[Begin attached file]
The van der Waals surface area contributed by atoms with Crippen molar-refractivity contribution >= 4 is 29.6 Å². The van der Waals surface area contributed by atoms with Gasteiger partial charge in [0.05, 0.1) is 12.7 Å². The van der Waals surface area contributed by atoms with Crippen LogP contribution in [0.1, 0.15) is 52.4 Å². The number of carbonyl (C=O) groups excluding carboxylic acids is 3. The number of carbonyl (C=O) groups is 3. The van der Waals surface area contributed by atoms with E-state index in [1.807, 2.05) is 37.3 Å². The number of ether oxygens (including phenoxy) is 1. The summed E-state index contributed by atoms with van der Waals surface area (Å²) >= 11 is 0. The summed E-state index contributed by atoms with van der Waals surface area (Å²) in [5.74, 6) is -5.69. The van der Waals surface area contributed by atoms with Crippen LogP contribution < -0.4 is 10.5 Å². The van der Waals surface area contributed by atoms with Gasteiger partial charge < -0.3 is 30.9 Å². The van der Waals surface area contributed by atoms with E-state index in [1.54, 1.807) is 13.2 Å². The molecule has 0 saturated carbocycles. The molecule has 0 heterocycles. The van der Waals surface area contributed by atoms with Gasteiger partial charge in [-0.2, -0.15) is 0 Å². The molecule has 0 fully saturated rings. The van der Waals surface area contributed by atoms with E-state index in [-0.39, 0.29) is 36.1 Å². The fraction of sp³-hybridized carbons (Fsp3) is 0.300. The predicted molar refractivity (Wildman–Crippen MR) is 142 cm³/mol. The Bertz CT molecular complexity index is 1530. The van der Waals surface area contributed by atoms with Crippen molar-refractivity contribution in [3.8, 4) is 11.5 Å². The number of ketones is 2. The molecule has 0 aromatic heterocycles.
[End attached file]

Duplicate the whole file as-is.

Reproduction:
The van der Waals surface area contributed by atoms with Crippen molar-refractivity contribution >= 4 is 29.6 Å². The van der Waals surface area contributed by atoms with Gasteiger partial charge in [0.05, 0.1) is 12.7 Å². The van der Waals surface area contributed by atoms with Crippen LogP contribution in [0.1, 0.15) is 52.4 Å². The number of carbonyl (C=O) groups excluding carboxylic acids is 3. The number of carbonyl (C=O) groups is 3. The van der Waals surface area contributed by atoms with E-state index in [1.807, 2.05) is 37.3 Å². The number of ether oxygens (including phenoxy) is 1. The summed E-state index contributed by atoms with van der Waals surface area (Å²) >= 11 is 0. The summed E-state index contributed by atoms with van der Waals surface area (Å²) in [5.74, 6) is -5.69. The van der Waals surface area contributed by atoms with Crippen LogP contribution < -0.4 is 10.5 Å². The van der Waals surface area contributed by atoms with Gasteiger partial charge < -0.3 is 30.9 Å². The van der Waals surface area contributed by atoms with E-state index in [1.54, 1.807) is 13.2 Å². The molecule has 0 saturated carbocycles. The molecule has 0 heterocycles. The van der Waals surface area contributed by atoms with Gasteiger partial charge in [-0.2, -0.15) is 0 Å². The molecule has 0 fully saturated rings. The van der Waals surface area contributed by atoms with E-state index in [-0.39, 0.29) is 36.1 Å². The fraction of sp³-hybridized carbons (Fsp3) is 0.300. The predicted molar refractivity (Wildman–Crippen MR) is 142 cm³/mol. The Bertz CT molecular complexity index is 1530. The van der Waals surface area contributed by atoms with Crippen molar-refractivity contribution in [3.8, 4) is 11.5 Å². The number of ketones is 2. The molecule has 0 aromatic heterocycles.